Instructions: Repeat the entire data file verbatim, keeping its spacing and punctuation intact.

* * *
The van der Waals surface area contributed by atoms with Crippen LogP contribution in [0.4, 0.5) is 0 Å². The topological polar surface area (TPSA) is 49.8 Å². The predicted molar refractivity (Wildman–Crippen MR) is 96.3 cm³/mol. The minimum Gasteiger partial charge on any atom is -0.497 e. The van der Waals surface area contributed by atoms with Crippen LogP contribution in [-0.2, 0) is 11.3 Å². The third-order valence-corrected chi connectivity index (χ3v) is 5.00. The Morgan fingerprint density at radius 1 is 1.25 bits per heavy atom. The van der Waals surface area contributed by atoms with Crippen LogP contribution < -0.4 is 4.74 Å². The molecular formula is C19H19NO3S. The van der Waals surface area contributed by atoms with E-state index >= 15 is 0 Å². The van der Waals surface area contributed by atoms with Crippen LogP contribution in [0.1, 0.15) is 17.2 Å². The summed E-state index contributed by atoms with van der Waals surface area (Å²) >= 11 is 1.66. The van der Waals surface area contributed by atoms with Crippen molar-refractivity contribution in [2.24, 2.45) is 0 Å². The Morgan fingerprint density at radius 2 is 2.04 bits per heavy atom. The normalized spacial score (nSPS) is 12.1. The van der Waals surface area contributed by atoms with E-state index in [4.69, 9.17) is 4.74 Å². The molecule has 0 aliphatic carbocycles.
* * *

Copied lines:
The van der Waals surface area contributed by atoms with Crippen LogP contribution in [0.4, 0.5) is 0 Å². The topological polar surface area (TPSA) is 49.8 Å². The predicted molar refractivity (Wildman–Crippen MR) is 96.3 cm³/mol. The minimum Gasteiger partial charge on any atom is -0.497 e. The van der Waals surface area contributed by atoms with Crippen LogP contribution in [-0.2, 0) is 11.3 Å². The third-order valence-corrected chi connectivity index (χ3v) is 5.00. The Morgan fingerprint density at radius 1 is 1.25 bits per heavy atom. The van der Waals surface area contributed by atoms with Crippen LogP contribution < -0.4 is 4.74 Å². The molecular formula is C19H19NO3S. The van der Waals surface area contributed by atoms with E-state index >= 15 is 0 Å². The van der Waals surface area contributed by atoms with Crippen LogP contribution in [0.1, 0.15) is 17.2 Å². The summed E-state index contributed by atoms with van der Waals surface area (Å²) >= 11 is 1.66. The van der Waals surface area contributed by atoms with Crippen molar-refractivity contribution in [2.24, 2.45) is 0 Å². The Morgan fingerprint density at radius 2 is 2.04 bits per heavy atom. The normalized spacial score (nSPS) is 12.1. The van der Waals surface area contributed by atoms with E-state index in [4.69, 9.17) is 4.74 Å². The molecule has 0 aliphatic carbocycles.